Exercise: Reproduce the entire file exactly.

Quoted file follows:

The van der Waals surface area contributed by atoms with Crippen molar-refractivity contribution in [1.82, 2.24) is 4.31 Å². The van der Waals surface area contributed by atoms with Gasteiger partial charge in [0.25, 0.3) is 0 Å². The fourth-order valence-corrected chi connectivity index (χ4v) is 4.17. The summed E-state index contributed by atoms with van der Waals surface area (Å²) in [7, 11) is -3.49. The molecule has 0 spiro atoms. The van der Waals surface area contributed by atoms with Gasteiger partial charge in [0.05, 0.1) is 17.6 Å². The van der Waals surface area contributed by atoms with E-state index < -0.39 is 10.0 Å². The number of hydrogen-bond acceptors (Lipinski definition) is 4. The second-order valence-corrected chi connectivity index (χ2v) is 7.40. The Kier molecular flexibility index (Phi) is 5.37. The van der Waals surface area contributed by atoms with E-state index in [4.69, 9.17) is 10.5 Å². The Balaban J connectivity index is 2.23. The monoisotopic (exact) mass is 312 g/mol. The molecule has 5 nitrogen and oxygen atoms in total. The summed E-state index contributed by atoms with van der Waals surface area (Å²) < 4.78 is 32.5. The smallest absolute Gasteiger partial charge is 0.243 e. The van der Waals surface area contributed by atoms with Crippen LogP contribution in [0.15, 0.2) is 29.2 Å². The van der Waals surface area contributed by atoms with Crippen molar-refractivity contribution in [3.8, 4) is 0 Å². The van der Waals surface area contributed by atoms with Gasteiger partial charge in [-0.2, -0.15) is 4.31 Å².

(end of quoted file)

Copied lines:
The van der Waals surface area contributed by atoms with Crippen molar-refractivity contribution in [1.82, 2.24) is 4.31 Å². The van der Waals surface area contributed by atoms with Gasteiger partial charge in [0.25, 0.3) is 0 Å². The fourth-order valence-corrected chi connectivity index (χ4v) is 4.17. The summed E-state index contributed by atoms with van der Waals surface area (Å²) in [7, 11) is -3.49. The molecule has 0 spiro atoms. The van der Waals surface area contributed by atoms with Gasteiger partial charge in [0.05, 0.1) is 17.6 Å². The van der Waals surface area contributed by atoms with E-state index < -0.39 is 10.0 Å². The number of hydrogen-bond acceptors (Lipinski definition) is 4. The second-order valence-corrected chi connectivity index (χ2v) is 7.40. The Kier molecular flexibility index (Phi) is 5.37. The van der Waals surface area contributed by atoms with E-state index in [4.69, 9.17) is 10.5 Å². The Balaban J connectivity index is 2.23. The monoisotopic (exact) mass is 312 g/mol. The molecule has 5 nitrogen and oxygen atoms in total. The summed E-state index contributed by atoms with van der Waals surface area (Å²) < 4.78 is 32.5. The smallest absolute Gasteiger partial charge is 0.243 e. The van der Waals surface area contributed by atoms with Crippen LogP contribution in [0.15, 0.2) is 29.2 Å². The van der Waals surface area contributed by atoms with Crippen molar-refractivity contribution in [3.8, 4) is 0 Å². The van der Waals surface area contributed by atoms with Gasteiger partial charge in [-0.2, -0.15) is 4.31 Å².